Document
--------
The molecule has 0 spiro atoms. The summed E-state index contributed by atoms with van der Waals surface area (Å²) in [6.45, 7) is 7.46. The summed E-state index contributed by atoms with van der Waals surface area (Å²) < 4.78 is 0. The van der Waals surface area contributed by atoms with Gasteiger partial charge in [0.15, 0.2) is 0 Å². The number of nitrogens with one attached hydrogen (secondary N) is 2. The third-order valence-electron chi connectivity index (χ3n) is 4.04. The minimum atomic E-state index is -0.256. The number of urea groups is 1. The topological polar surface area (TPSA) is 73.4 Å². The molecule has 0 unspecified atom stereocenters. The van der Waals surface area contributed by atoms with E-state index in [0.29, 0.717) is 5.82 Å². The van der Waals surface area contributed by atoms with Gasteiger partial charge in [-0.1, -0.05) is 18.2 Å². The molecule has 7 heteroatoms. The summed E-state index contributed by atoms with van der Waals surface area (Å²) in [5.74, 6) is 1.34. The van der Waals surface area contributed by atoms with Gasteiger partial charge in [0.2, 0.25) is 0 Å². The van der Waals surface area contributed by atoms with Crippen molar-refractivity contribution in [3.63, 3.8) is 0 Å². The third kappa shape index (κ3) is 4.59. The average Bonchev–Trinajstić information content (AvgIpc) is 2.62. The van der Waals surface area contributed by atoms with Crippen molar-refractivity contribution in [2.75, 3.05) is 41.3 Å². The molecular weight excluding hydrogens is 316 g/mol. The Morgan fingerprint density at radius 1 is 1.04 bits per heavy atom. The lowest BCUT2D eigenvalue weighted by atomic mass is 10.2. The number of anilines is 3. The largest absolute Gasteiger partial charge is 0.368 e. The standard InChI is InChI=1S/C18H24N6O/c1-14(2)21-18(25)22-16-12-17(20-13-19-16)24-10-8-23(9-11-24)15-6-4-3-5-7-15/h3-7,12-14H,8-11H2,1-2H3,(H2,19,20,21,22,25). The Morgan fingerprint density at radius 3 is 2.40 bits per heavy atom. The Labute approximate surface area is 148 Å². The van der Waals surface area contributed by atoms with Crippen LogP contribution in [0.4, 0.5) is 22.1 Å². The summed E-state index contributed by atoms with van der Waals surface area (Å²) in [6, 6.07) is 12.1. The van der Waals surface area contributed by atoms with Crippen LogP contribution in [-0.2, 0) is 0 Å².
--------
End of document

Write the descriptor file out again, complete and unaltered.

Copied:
The molecule has 0 spiro atoms. The summed E-state index contributed by atoms with van der Waals surface area (Å²) in [6.45, 7) is 7.46. The summed E-state index contributed by atoms with van der Waals surface area (Å²) < 4.78 is 0. The van der Waals surface area contributed by atoms with Gasteiger partial charge in [0.15, 0.2) is 0 Å². The number of nitrogens with one attached hydrogen (secondary N) is 2. The third-order valence-electron chi connectivity index (χ3n) is 4.04. The minimum atomic E-state index is -0.256. The number of urea groups is 1. The topological polar surface area (TPSA) is 73.4 Å². The molecule has 0 unspecified atom stereocenters. The van der Waals surface area contributed by atoms with E-state index in [0.29, 0.717) is 5.82 Å². The van der Waals surface area contributed by atoms with Gasteiger partial charge in [-0.1, -0.05) is 18.2 Å². The molecule has 7 heteroatoms. The summed E-state index contributed by atoms with van der Waals surface area (Å²) in [5.74, 6) is 1.34. The van der Waals surface area contributed by atoms with Gasteiger partial charge in [0.2, 0.25) is 0 Å². The van der Waals surface area contributed by atoms with Crippen molar-refractivity contribution in [3.63, 3.8) is 0 Å². The third kappa shape index (κ3) is 4.59. The average Bonchev–Trinajstić information content (AvgIpc) is 2.62. The van der Waals surface area contributed by atoms with Crippen molar-refractivity contribution in [2.75, 3.05) is 41.3 Å². The molecular weight excluding hydrogens is 316 g/mol. The Morgan fingerprint density at radius 1 is 1.04 bits per heavy atom. The lowest BCUT2D eigenvalue weighted by atomic mass is 10.2. The number of anilines is 3. The largest absolute Gasteiger partial charge is 0.368 e. The standard InChI is InChI=1S/C18H24N6O/c1-14(2)21-18(25)22-16-12-17(20-13-19-16)24-10-8-23(9-11-24)15-6-4-3-5-7-15/h3-7,12-14H,8-11H2,1-2H3,(H2,19,20,21,22,25). The Morgan fingerprint density at radius 3 is 2.40 bits per heavy atom. The Labute approximate surface area is 148 Å². The van der Waals surface area contributed by atoms with Crippen LogP contribution in [0.4, 0.5) is 22.1 Å². The summed E-state index contributed by atoms with van der Waals surface area (Å²) in [6, 6.07) is 12.1. The van der Waals surface area contributed by atoms with Crippen LogP contribution in [-0.2, 0) is 0 Å².